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MS Word Tips
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Word Function Keys
Word Shortcut Keys
New Word Tips
Working with Word
Working with Documents
Entering and Editing Text
Selecting Text
Formatting
Working with Graphics
Working with Tables
Working with Columns
Special Features
Printing


Microsoft Word is the word processor component of the Office suite. It's a full-featured program that allows you to create text documents of practically any kind, from simple letters and memos to manuscripts hundreds of pages long.

Word processors have come a long way from the days when a word processing program offered word wrap and little else. Word is rich in features that empower you and make word processing easy.

Getting started, for example, is easier than ever:

  • Document templates provide ready-made models for common documents, such as memos, letters, and reports.

  • Wizards guide you through the process of creating letters, memos, and fax cover sheets.

Whatever your level of expertise, you'll find Word both powerful and user-friendly. Word's paragraph-based commands give you control over the formatting of large bodies of text. You can change tabs, indents, line spacing, or spacing between paragraphs for the current paragraph without selecting it. Or you can select several paragraphs and change them all at once. The Style Gallery allows you to transform the whole document, giving it a completely new look in seconds.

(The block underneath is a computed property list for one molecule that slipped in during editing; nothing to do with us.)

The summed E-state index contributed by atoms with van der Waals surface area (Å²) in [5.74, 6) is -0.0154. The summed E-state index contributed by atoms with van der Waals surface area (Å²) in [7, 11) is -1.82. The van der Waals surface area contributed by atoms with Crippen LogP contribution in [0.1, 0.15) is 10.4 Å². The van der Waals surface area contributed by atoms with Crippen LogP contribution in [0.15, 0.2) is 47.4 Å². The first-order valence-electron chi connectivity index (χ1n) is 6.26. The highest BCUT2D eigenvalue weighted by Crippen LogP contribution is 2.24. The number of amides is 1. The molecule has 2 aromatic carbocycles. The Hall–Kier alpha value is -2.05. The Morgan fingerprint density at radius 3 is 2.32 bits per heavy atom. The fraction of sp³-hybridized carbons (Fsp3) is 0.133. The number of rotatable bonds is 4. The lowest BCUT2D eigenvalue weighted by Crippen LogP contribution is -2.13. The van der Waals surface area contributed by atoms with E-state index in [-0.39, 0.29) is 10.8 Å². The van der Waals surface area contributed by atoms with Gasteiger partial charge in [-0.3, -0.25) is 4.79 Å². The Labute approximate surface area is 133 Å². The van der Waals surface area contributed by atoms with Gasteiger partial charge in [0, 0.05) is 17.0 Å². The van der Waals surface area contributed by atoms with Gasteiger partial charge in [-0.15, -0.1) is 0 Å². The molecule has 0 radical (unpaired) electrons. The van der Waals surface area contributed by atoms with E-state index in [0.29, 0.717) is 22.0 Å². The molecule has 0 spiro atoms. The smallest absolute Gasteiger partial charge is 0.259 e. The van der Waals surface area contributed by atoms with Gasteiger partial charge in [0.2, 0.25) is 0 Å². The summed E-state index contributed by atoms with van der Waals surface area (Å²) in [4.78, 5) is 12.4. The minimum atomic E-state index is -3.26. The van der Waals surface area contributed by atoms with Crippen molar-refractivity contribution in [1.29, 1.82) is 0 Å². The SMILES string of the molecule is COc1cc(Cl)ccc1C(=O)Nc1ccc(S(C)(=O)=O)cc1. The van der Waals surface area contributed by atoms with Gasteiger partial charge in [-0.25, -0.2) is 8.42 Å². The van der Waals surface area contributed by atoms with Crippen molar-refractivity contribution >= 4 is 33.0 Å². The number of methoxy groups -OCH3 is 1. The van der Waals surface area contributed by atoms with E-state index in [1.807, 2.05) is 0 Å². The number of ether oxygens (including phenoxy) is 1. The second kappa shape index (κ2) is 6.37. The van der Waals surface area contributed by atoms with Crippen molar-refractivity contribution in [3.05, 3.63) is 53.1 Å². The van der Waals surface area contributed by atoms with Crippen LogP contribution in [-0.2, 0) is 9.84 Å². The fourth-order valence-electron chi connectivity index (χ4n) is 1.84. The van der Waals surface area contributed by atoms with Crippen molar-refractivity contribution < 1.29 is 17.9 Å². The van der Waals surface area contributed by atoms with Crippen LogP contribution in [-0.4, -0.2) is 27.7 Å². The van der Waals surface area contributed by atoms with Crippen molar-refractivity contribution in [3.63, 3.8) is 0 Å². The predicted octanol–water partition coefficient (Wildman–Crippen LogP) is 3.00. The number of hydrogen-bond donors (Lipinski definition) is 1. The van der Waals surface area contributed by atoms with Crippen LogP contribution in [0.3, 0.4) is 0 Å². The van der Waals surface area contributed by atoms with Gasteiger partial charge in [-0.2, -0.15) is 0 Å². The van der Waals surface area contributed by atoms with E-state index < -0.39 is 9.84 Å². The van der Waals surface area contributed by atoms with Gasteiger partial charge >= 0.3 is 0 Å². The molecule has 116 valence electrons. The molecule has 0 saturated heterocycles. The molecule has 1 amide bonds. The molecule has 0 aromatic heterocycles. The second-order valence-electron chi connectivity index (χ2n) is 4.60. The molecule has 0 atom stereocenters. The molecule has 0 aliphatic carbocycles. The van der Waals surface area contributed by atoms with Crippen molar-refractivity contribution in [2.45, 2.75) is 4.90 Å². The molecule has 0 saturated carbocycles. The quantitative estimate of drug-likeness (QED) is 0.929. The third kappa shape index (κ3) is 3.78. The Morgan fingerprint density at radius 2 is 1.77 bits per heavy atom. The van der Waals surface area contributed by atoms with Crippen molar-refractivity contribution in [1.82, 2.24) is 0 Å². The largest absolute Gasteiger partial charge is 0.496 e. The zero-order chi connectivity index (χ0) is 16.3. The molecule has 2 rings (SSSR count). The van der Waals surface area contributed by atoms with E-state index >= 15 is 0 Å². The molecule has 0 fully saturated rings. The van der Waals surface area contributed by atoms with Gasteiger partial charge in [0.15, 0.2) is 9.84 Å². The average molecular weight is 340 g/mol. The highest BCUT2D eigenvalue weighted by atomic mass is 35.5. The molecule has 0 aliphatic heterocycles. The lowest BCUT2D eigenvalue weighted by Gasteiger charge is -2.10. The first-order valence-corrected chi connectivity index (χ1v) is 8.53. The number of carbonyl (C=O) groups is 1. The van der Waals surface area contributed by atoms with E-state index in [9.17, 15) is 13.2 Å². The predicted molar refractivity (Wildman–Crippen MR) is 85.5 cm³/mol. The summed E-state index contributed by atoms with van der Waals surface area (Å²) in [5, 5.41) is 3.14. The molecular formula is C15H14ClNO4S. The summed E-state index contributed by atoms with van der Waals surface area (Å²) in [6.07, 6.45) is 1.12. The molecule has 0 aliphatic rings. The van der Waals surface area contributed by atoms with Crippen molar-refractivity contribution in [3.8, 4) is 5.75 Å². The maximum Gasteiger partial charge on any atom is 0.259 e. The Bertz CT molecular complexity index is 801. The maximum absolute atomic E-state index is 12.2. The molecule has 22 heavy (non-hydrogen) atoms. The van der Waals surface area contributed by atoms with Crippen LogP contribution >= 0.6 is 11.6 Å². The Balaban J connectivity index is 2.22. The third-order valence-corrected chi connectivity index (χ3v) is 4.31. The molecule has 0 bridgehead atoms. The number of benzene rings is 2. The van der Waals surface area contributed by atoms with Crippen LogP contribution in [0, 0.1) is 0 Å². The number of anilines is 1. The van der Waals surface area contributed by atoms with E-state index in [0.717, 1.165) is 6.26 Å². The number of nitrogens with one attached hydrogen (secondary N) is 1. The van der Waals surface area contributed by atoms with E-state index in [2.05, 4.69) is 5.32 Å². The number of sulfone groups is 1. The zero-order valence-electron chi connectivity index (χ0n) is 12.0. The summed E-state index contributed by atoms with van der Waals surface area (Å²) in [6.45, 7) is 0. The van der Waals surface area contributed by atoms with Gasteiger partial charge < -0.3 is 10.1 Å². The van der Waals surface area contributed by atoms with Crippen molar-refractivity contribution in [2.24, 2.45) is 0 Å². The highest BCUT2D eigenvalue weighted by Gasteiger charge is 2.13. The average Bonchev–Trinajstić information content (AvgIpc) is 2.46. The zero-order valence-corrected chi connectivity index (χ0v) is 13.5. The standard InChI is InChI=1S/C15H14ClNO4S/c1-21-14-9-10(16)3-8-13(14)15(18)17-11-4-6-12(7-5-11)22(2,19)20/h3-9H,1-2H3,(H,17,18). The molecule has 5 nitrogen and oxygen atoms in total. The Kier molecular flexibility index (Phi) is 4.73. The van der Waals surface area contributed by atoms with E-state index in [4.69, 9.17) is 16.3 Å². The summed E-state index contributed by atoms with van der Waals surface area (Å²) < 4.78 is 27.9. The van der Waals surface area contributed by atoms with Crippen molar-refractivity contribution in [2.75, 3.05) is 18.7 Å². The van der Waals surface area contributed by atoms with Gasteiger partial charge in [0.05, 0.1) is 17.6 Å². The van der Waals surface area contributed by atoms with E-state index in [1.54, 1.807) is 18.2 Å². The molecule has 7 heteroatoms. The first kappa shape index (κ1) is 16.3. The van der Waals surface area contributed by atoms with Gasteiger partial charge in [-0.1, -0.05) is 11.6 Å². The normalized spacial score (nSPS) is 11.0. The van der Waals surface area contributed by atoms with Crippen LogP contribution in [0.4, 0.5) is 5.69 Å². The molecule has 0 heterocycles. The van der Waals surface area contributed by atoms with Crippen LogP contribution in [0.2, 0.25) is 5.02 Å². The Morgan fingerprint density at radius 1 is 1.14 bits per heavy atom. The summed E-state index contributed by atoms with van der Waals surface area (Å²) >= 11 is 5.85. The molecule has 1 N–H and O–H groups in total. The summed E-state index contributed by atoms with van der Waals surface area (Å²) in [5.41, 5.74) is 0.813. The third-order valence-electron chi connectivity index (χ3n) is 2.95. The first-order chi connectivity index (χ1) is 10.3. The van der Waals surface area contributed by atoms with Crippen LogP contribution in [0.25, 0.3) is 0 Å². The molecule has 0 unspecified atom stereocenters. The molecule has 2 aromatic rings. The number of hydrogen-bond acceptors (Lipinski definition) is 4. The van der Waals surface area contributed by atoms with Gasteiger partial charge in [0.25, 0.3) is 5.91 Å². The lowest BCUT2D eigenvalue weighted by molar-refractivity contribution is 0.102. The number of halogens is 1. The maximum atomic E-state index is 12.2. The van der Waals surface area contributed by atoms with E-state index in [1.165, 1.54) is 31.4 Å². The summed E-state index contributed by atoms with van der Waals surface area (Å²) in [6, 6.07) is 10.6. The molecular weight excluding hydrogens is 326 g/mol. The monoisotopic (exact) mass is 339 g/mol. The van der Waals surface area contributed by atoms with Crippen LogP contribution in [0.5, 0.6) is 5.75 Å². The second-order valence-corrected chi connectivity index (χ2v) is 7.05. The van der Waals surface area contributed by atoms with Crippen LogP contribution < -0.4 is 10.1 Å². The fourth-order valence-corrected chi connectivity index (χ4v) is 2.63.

For more complex documents, Word offers footnotes, endnotes, cross-references, tables of contents, and indexes. You can make your text flow into newspaper-style columns, and you can place drawings or clip art graphics on your pages.

In Word 97, you can save your document in HTML, and in Word 2000 and later versions, you can save it as a Web page, complete with its background, sounds, and graphics.

Use Word alone or in conjunction with other members of the Office suite. Here are some examples:

  • Paste that eye-catching graph you created in Excel into your document.

  • Prepare a form letter and run a mail merge using your Outlook address book or contacts folder, an Excel spreadsheet, or an Access data table as your data source.
Box shots reprinted with permission from Microsoft Corporation.

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Last modified: June 05, 2004

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